Does the Audience Need an Outlet?
On smartphones, LuPones, and unanticipated interactivity.
I don't know if this actually happened, though I've been assured it did. Back in the ancient time when cellphones were still clamshells, an excellent actor whom I'll call T. was performing a one-character play, with a densely written and extremely convoluted text, in a small downtown theater that required him to work at close quarters with the audience. At one performance, the cellphone of a woman in the front row rang and she answered it. T. reached down, took the phone away from her, and said into it, "She can't talk to you now, she's watching a play." He then snapped the phone shut and tossed it to the house manager, receiving a hearty round of applause from the rest of the audience.
Like everyone else who works in and/or frequently attends the theater, I hope that story's true. (I wasn't at the performance in question. T. is a friend, but I haven't been able to reach him for verification.) Cellphones and similar portable electronic devices have become one of the chief banes of the performing arts in our time. Quasi-vaudevillian shows that employ a lot of performer-audience interaction have managed to integrate the noisy little creatures into their routines to some extent, as I gather Penn & Teller are currently doing, but the vast majority of those involved in live performance feel as irate about these infuriating oblongs as Patti LuPone or the Hand to God company.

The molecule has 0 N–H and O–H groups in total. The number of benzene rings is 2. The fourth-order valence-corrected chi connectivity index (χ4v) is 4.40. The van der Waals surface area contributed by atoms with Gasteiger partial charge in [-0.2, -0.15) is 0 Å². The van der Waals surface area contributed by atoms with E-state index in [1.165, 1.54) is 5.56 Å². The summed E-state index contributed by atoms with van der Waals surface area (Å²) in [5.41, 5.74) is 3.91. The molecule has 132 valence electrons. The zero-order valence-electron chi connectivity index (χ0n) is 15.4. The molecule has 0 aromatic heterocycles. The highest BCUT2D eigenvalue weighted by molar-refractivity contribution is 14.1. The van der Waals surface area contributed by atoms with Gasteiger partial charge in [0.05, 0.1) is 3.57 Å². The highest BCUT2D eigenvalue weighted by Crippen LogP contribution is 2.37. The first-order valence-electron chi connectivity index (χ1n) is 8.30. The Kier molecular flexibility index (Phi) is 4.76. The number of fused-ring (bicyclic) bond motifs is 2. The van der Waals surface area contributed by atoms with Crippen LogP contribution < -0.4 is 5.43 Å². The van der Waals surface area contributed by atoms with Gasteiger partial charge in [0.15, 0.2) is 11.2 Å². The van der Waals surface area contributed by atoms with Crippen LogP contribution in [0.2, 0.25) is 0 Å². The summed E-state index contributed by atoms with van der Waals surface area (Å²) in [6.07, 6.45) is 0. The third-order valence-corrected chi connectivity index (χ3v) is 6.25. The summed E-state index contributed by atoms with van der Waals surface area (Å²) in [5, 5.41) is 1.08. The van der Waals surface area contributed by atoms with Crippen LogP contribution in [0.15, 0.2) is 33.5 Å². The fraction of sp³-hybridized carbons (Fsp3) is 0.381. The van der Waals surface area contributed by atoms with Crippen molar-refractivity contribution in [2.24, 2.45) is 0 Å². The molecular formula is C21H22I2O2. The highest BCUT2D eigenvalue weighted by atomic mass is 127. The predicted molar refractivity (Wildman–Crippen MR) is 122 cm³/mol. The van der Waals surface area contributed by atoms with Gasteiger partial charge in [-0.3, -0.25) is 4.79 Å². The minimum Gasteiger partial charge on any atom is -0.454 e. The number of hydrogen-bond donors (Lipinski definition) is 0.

Ms. LuPone, who's playing a high-energy role in Shows for Days at Lincoln Center, made headlines earlier this month when she removed a cellphone from the hands of a busily scrolling patron. Some days earlier, Steven Boyer and his colleagues in Hand to God at the Booth, while about to go onstage for the top of the show, found themselves watching, agog, while a teenage audience member leapt onto Beowulf Boritt's church-basement set and attempted to power up his cellphone by plugging its charger into an onstage electrical outlet (which, like most electrical things on stage sets, was a nonworking simulation).